Fire Road Win? A Capitol Idea!
The Chicago Fire traveled to Washington, DC on Saturday in search of their first away victory of 2017 and came home with all three points. They put away hapless DC United 1:0, a scoreline that flattered the home team. The Fire created a plethora of chances, and between the heroics of DC goalkeeper Bill Hamid and some of their own poor marksmanship, they missed an opportunity for a blowout win. Nonetheless, the Fire end Week 12 of the MLS season with 21 points from 12 matches, good for second place in the Eastern Conference. They trail leaders Toronto FC by five points, with Toronto having played one more match.
It is certainly gratifying to talk about the top end of the standings, rather than speculating on how the Fire might rise out of the muck and finish above the Red Line. Yes, there’s a lot of soccer left to be played, but this Fire team is doing a good job of ticking the boxes when talking about what it takes to be a competitive team. Their next test comes Thursday versus FC Dallas, who just dropped from the ranks of the undefeated in MLS. If beating Seattle was a “statement game,” a game against Dallas is a genuine measuring stick.
When MLS teams play three games in seven days, coaches often employ a rotation system to combat fatigue. The three-game schedule can be bizarre, with teams crossing three time zones between games. The Fire were fortunate to have played the first two in this set at home, and then took a quick flight to DC for the final match. As a result, skipper Veljko Paunovic chose to stand pat with his lineup, leaving it unchanged from the one that stomped all over Colorado on Wednesday. Over the course of the three matches, ten players started all three.
And although the Fire got the best possible outcome, the quality of their game dipped in DC, compared to the two previous victories. Against Seattle, the Fire completed 87% of their passes, with a 78% completion rate in the final third. Against Colorado, those numbers were 85% and 72%, respectively. The Fire completed 79% of their passes versus DC, and 61% in the final third.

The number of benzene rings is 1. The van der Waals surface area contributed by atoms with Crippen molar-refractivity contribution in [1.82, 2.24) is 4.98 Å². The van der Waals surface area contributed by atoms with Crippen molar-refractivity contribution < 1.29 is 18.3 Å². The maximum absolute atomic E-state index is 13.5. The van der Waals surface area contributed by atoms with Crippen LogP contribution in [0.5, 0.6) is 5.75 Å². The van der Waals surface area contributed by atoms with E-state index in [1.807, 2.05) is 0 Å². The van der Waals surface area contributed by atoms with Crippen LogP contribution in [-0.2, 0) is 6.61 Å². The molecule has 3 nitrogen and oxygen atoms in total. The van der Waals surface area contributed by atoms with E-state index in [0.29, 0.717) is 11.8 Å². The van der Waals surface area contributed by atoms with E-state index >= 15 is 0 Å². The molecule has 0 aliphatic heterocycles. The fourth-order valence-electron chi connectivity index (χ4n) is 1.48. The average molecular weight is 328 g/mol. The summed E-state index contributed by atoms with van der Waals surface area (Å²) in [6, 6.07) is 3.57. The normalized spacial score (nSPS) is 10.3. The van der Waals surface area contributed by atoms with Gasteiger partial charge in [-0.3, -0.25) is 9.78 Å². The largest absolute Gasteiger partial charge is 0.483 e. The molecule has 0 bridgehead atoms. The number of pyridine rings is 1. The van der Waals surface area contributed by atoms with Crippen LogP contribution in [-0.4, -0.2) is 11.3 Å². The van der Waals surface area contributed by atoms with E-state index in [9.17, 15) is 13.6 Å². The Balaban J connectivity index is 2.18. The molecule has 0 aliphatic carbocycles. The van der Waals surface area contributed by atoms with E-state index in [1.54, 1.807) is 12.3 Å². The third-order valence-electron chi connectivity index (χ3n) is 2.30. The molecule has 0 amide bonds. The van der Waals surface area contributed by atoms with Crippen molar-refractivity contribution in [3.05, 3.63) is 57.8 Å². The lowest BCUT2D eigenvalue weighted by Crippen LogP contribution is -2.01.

In many instances, especially early on, the sharpness of their passes simply was not there. While some players might have been laboring on tired legs, the Fire did create a boatload of opportunities, peppering the DC goal with eight shots on target.
Hamid was the difference maker for his team. He made four critical saves to deny near-certain scores. Given that the DC attack was hardly more lively than a limp fish, United needed their keeper to stay competitive in the contest. Without his stellar performance, the Fire would have won this game in a cakewalk.
The Fire showed an early spark in the first 15 minutes. Moments after Luis Solignac’s header was denied by the crossbar, Nemanja Nikolic set up David Accam with a delightful through pass that opened the door for the Ghanaian to go in alone on Hamid. The keeper came out fast and hard to deny Accam.
Just before halftime, Fire netminder Matt Lampson snatched a DC corner kick and heaved a long pass to Accam at midfield. The winger led the charge on the break and eventually dished off to Dax McCarty, who carried along the left side of the box. His pinpoint cross found Nikolic’s head, but Nikolic could not beat a full-stretch Hamid.
The Fire scored the only goal they would need in the 52nd minute. Solignac played a ball to the streaking Accam, who easily beat DC’s poorly executed offside trap. United players were screaming for offside as Accam came in alone and fired past the sprawling Hamid for a 1:0 lead. Examination of the replay showed that DC defender Steve Birnbaum pulled up too late on Accam and kept him onside.
The game got stretched in the latter stages and the Fire had some excellent chances to put the result to bed. In the 84th minute, Hamid snuffed out a Nikolic breakaway and then stoned McCarty in the 90th minute after the midfielder had maneuvered through a crowded DC penalty area. In stoppage time, Nikolic drove a sitter over the bar after Bastian Schweinsteiger had fed him a tantalizing diagonal pass from the goal line.
Away victories are hard to come by in MLS. Patrick Vieira rested some players on Wednesday in New York City FC’s match at Real Salt Lake, opening the door for the moribund RSL team to get a win. He was obviously looking ahead to Sunday’s Eastern Conference clash at Orlando, where he restored his first-choice players to the starting lineup and was rewarded with an emphatic 3:0 win.
Was it a big gamble for Paunovic to keep his squad intact? It is early in the season and his players don’t have fitness or injury issues. Maintaining the same lineup is also important for teammates building confidence as a group. Perhaps Paunovic will look at the situation differently when the summer heat is beating down on MLS in August.
For now, the Fire can be immensely satisfied with a nine-point week. They need one more big push on Thursday versus FC Dallas before getting a mini break of nine days taking them into June.